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Money Talks: Marriage has made me lazy with my finances

I am inspired by how she [Jackie] handles her money and her career. She seems like a very focused young lady.
Pool
By Bett Florence-Kinyatti
What you need to know:
When you are married to a good man – a dependable man who financially provides for the home, and takes care of you and the children – there is a likelihood you will grow lazy with your personal goals.
Especially with your money.
Hallo Bett,
You recently wrote an article about a lady’s monthly budget.
I am inspired by how she [Jackie] handles her money and her career. She seems like a very focused young lady.
It got me thinking about myself. I have been married for seven years now and we have three children, the youngest is two years old now. I used to be like that lady but motherhood and marriage slowed me down.
I am 39 and haven’t made much progress in my career or with my money.
What do you think I should do to get back on track?
Thanks again for the inspiring articles!
Regina
I appreciate the candour in your email, Regina. And thanks for trusting me with your pickle.
So here’s the thing: When you are married to a good man – a dependable man who financially provides for the home, and takes care of you and the kids – there is a likelihood you will grow lazy with your personal goals. Especially with your money.
A good man turns a strong woman weak. It’s a vicious cycle.
Because he loves you and cares about you, your man will step up his game. He won’t want you to worry about bills and money and all that jazz. So he’ll gladly take up a huge chunk of your living expenses.
You gradually surrender yourself to him. Surrendering means you let him take care of the expenses he says he will. And not just expenses like rent, food and utilities, but all others on the household budget. Including your personal maintenance (hair, nails, wardrobe, makeup…).
Now, because your man has to be able to provide and to maintain this lifestyle he has accustomed you to, he will be driven and focused on his hustle. You will see him grow in his career/business to make more money.
This is the point at which most married women obliviously get to a fork in a road. She can either use this opportunity to redirect her money to her savings, investments and growth (her growth and the couple’s growth).
Or she can grow lazy with her money and their financial goals.
You grew lazy, Regina. You grew lazier the more driven your man became.
Twisted, no?
You are at a good place now, Regina, this place where you realise that you have to take active steps to get back on your feet again.
It is never too late to make a change.
I cannot say much about your career, but I can tell you something about your money and your finances.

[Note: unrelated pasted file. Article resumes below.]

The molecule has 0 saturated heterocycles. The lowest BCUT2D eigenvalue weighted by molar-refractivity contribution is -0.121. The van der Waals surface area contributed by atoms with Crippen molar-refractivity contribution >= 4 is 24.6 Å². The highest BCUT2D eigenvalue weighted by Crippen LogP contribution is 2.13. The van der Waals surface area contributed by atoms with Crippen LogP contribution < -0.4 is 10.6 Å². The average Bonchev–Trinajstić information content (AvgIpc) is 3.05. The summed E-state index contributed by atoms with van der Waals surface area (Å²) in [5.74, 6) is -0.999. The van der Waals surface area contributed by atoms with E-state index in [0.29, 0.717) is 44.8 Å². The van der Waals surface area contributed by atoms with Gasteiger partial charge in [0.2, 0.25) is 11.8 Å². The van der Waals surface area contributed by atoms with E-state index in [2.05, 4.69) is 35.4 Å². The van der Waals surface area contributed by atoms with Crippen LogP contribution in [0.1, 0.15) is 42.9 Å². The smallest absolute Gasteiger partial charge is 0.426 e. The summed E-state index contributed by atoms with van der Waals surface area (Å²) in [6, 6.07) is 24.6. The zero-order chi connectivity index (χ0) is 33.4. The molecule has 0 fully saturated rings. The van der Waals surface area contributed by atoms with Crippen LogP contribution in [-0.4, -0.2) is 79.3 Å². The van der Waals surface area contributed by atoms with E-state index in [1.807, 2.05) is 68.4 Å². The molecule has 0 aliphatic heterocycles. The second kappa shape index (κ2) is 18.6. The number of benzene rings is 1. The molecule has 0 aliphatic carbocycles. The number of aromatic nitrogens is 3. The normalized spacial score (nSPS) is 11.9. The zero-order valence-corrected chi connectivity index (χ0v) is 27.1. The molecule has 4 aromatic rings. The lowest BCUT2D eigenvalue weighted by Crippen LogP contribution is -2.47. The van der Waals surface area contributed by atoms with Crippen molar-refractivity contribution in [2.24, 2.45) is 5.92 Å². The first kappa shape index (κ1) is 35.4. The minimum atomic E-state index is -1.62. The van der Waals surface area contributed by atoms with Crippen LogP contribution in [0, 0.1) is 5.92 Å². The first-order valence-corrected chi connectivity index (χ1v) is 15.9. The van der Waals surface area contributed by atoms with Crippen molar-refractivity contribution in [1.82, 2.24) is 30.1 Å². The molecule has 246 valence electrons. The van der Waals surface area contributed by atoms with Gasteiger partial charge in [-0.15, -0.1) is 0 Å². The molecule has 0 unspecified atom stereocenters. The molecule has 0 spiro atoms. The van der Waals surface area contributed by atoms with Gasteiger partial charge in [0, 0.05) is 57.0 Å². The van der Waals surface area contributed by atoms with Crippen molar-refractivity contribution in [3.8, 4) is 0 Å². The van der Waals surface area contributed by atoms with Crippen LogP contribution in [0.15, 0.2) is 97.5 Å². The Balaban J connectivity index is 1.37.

Here is what I suggest you do to take charge of your situation:
Motherhood demands a lot of time and self. Hire an extra house help so it can free up your time to focus on all that I’m about to share.
Also, tell your husband you are embarking on a journey of rediscovery. And renewal. Give him a heads up to support you emotionally – tell him exactly what you will need of him (don’t ask him for money, though, ha-ha).
I am guessing that your salary hasn’t grown much in the last couple of years. Well, if your career has plateaued then what other ways do you have to make extra money? Can you start a business? Go back to school and get some certifications? Maybe look for another job elsewhere? You must do something, Regina. You must act because you need more money than what you are making right now.
If you are already bad with money, then take a class in personal finance. Pay for it yourself. Attend that class like a dry sponge – soak up all the knowledge you can, to use it to better your situation.
Sign up for some insurance policies for your kids. Finance the policies yourself. Finance what you can afford every month. These policies will complement the policies your husband has taken for your kids’ education.
Also, sign up for a personal retirement policy for yourself. I don’t need to tell you that you should finance the policy yourself.
I could ask you about an emergency fund for the family but I know you will tell me that your husband – God bless the man – has a sound nest for the family. Set up one and save to it. I recommend Money Market Funds (MMF) for your emergency fund’s savings
You haven’t told me anything about your parents and siblings, or the home where you grew up/your parents are retired. There is always a small project we can do for our people – maybe dig a borehole, upgrade the sofa sets or the home appliances, buy more cows, more farm equipment. You go and find out, Regina. These home improvement projects will jolt you out of that financial funk.
Go out there and hunt for projects you can invest together in as a couple. Take the lead on this one. Do all the groundwork, research, talk to people and finance a large portion of the project’s investment. If the project needs Sh500,000, you finance Sh300,000 and your husband the balance.
Are you a member of a Chama or an investment club? Join one. Or better yet, start one up with some of your money-savvy pals. Chamas are excellent platforms to prove one’s chops. – nation.co.ke